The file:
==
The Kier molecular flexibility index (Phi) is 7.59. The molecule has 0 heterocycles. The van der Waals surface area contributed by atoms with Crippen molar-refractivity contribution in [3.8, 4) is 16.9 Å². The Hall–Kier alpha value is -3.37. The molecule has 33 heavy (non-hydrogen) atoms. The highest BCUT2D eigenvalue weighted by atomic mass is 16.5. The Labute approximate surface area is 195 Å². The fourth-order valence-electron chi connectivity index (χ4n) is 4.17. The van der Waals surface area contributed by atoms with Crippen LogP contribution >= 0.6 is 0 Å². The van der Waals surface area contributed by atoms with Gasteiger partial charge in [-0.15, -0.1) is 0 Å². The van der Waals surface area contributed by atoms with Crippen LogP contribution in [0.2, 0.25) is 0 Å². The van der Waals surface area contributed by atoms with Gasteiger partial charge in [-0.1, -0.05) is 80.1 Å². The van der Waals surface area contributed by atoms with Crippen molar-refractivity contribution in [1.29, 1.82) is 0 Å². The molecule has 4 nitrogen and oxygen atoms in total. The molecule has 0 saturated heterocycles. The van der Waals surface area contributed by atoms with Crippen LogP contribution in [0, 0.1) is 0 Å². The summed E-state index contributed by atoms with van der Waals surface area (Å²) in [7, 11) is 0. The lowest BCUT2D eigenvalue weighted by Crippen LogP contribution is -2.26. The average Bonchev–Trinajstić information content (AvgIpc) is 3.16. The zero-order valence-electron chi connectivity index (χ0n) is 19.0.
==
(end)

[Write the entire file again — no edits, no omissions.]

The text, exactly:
The Kier molecular flexibility index (Phi) is 7.59. The molecule has 0 heterocycles. The van der Waals surface area contributed by atoms with Crippen molar-refractivity contribution in [3.8, 4) is 16.9 Å². The Hall–Kier alpha value is -3.37. The molecule has 33 heavy (non-hydrogen) atoms. The highest BCUT2D eigenvalue weighted by atomic mass is 16.5. The Labute approximate surface area is 195 Å². The fourth-order valence-electron chi connectivity index (χ4n) is 4.17. The van der Waals surface area contributed by atoms with Crippen LogP contribution >= 0.6 is 0 Å². The van der Waals surface area contributed by atoms with Gasteiger partial charge in [-0.15, -0.1) is 0 Å². The van der Waals surface area contributed by atoms with Crippen LogP contribution in [0.2, 0.25) is 0 Å². The van der Waals surface area contributed by atoms with Gasteiger partial charge in [-0.1, -0.05) is 80.1 Å². The van der Waals surface area contributed by atoms with Crippen molar-refractivity contribution in [1.29, 1.82) is 0 Å². The molecule has 4 nitrogen and oxygen atoms in total. The molecule has 0 saturated heterocycles. The van der Waals surface area contributed by atoms with Crippen LogP contribution in [0, 0.1) is 0 Å². The summed E-state index contributed by atoms with van der Waals surface area (Å²) in [7, 11) is 0. The lowest BCUT2D eigenvalue weighted by Crippen LogP contribution is -2.26. The average Bonchev–Trinajstić information content (AvgIpc) is 3.16. The zero-order valence-electron chi connectivity index (χ0n) is 19.0.